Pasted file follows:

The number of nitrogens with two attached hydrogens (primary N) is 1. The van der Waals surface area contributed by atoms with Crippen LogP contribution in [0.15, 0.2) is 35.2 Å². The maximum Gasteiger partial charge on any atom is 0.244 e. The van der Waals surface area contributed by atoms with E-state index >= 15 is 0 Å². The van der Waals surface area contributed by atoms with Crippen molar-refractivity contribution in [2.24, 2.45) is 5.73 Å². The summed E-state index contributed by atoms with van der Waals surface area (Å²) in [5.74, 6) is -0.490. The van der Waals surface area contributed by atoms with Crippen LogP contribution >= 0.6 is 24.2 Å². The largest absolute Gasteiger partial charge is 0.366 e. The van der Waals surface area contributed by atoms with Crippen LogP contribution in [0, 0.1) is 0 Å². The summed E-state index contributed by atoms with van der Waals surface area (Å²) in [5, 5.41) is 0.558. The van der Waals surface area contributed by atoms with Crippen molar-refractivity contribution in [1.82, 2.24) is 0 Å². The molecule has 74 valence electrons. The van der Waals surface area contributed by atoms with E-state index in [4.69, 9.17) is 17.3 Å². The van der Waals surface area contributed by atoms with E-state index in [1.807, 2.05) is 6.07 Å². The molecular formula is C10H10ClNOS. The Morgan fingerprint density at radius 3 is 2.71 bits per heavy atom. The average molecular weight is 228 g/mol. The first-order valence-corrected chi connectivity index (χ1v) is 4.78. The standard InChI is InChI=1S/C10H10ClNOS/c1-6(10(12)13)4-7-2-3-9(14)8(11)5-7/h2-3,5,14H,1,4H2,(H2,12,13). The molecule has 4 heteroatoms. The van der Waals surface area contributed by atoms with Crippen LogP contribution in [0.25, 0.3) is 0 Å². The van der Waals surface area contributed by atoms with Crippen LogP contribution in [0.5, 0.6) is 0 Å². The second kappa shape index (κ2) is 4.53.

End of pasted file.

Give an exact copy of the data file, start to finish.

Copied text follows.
The number of nitrogens with two attached hydrogens (primary N) is 1. The van der Waals surface area contributed by atoms with Crippen LogP contribution in [0.15, 0.2) is 35.2 Å². The maximum Gasteiger partial charge on any atom is 0.244 e. The van der Waals surface area contributed by atoms with E-state index >= 15 is 0 Å². The van der Waals surface area contributed by atoms with Crippen molar-refractivity contribution in [2.24, 2.45) is 5.73 Å². The summed E-state index contributed by atoms with van der Waals surface area (Å²) in [5.74, 6) is -0.490. The van der Waals surface area contributed by atoms with Crippen LogP contribution >= 0.6 is 24.2 Å². The largest absolute Gasteiger partial charge is 0.366 e. The van der Waals surface area contributed by atoms with Crippen LogP contribution in [0, 0.1) is 0 Å². The summed E-state index contributed by atoms with van der Waals surface area (Å²) in [5, 5.41) is 0.558. The van der Waals surface area contributed by atoms with Crippen molar-refractivity contribution in [1.82, 2.24) is 0 Å². The molecule has 74 valence electrons. The van der Waals surface area contributed by atoms with E-state index in [4.69, 9.17) is 17.3 Å². The van der Waals surface area contributed by atoms with E-state index in [1.807, 2.05) is 6.07 Å². The molecular formula is C10H10ClNOS. The Morgan fingerprint density at radius 3 is 2.71 bits per heavy atom. The average molecular weight is 228 g/mol. The first-order valence-corrected chi connectivity index (χ1v) is 4.78. The standard InChI is InChI=1S/C10H10ClNOS/c1-6(10(12)13)4-7-2-3-9(14)8(11)5-7/h2-3,5,14H,1,4H2,(H2,12,13). The molecule has 4 heteroatoms. The van der Waals surface area contributed by atoms with Crippen LogP contribution in [0.25, 0.3) is 0 Å². The van der Waals surface area contributed by atoms with Crippen LogP contribution in [0.5, 0.6) is 0 Å². The second kappa shape index (κ2) is 4.53.